In the great pop-up debate let logic dictate

Ugly discussions take place regarding the use of ecommerce pop-ups.

From the informed ‘I hate sites that use popups’ to the evangelical guarantees of 10x growth, opinion is divided.

Here’s the problem. As a tactic, yes pop-ups are intrusive and can often disrupt purchasing processes when used incorrectly.

Playing their part in an overall acquisition strategy? Then pop-ups can and should be used. Smartly.

The logical question to ask is whether the pop-up delivers access to something of value to your customer at the point the pop-up is actioned.

  • Does the pop-up deliver discount at the point where a customer may be hesitant to purchase due to price?
  • Does the pop-up deliver confidence at the point where a customer is concerned over delivery times or costs?
  • Does the pop-up offer access to products that would be of more interest to your customer than the products they’re currently viewing?

What you don’t do is present a ‘Get our newsletter’ templated message. Newsletters, as a mechanism, don’t offer value. There’s no value exchange taking place.

Let’s head back to my earlier point. Strategy. Does the pop-up sit within a marketing process that builds trust and offers value to your customer?

  • Is the pop-up presented to a specific website visitor? (by country, source, etc)
  • Is the pop-up message specific to the page the visitor is viewing? (delivery times, product pages, etc)
  • Is the pop-up created to win new customers or keep existing customers? (voucher promotion, loyalty codes, etc)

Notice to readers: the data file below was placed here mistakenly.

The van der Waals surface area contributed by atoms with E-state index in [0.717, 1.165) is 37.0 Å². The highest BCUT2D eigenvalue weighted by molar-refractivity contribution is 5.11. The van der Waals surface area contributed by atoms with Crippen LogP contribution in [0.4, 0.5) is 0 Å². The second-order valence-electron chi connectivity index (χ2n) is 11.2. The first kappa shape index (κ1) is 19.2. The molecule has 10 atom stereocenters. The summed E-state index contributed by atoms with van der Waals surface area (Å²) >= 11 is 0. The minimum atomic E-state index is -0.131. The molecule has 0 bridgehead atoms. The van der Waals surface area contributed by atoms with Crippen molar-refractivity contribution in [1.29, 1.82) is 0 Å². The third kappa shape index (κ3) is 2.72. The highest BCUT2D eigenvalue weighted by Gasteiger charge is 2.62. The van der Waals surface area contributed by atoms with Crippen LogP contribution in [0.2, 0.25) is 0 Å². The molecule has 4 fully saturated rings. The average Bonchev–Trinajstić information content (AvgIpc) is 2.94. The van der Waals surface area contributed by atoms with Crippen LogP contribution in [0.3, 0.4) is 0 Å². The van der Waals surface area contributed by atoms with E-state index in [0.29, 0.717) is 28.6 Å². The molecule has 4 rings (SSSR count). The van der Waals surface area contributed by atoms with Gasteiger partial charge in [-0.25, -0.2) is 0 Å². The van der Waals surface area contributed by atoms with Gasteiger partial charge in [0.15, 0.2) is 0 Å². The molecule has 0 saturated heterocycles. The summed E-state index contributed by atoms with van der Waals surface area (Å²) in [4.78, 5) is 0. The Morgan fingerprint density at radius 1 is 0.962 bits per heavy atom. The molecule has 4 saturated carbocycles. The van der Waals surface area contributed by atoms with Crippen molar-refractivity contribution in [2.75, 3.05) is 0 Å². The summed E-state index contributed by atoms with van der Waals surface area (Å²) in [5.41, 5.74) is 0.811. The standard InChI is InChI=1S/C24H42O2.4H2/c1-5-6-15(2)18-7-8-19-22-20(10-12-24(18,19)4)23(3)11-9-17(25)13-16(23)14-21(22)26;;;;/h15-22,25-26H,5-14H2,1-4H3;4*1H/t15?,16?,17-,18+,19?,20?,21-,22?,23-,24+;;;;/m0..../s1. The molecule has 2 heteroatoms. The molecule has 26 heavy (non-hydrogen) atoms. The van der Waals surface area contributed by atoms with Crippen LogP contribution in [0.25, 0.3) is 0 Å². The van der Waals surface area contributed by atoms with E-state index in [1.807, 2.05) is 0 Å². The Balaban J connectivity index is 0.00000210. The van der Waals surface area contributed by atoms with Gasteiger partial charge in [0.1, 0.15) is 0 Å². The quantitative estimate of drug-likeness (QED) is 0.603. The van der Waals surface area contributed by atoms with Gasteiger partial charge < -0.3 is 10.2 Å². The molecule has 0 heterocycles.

What you can’t do is simply launch and hope. The majority of integrated pop-up providers ( Privy, Optimonk, OptinMonster etc ) allow for targeting. They allow for customisation.

How dumb is it to drive traffic from an email newsletter and the first touchpoint your subscriber sees is the pop-up introducing the newsletter subscription form?

Just a few tweaks and you can avoid this from happening.

 

Stop showing pop-ups to email subscribers

 

Pop-ups work. I’ve seen countless successes where the behaviour-triggered overlay has had a significant impact on growth. The very reason they exist is to create awareness of a value that the customer may not know exists.

Nobody likes popups. You’re not meant to. The vast majority you witness are launched at you without thought, without strategy.

The pop-up is just a mechanism. It’s neither good nor bad. It’s simply a mechanism. The message? It’s the message the defines the success of the mechanism. It’s your job as a marketer to make that message matter. To the right person at the right time.

So review your current use of pop-ups. Ask yourself whether, logically, the pop-up adds value or is a mere distraction. Relate to your own shopping experiences. You don’t want to wade through a sea of pop-up messages to get to the detail you require – the product page.

Use pop-ups sparingly, but use them wisely. The game isn’t to drive impressions, it’s about conversions. What conversion rate is best? The conversion rate that out performs last week’s data.

Like any valuable tool available to the marketer, you need to do your research. To deliver value you need to first understand what value to add and at which point in your customer’s journey. And then test.

  • copy
  • imagery
  • call to action
  • behaviour triggers
  • timing
  • desktop vs mobile vs tablet
  • new vs returning

There’s a lot of learning that needs to take place before you decide whether pop-ups rule or not.


Written By:

Ian Rhodes

Twitter

Teaching the art and science of ecommerce growth. Sharing what I learn through my weekly newsletter (subscribe below)


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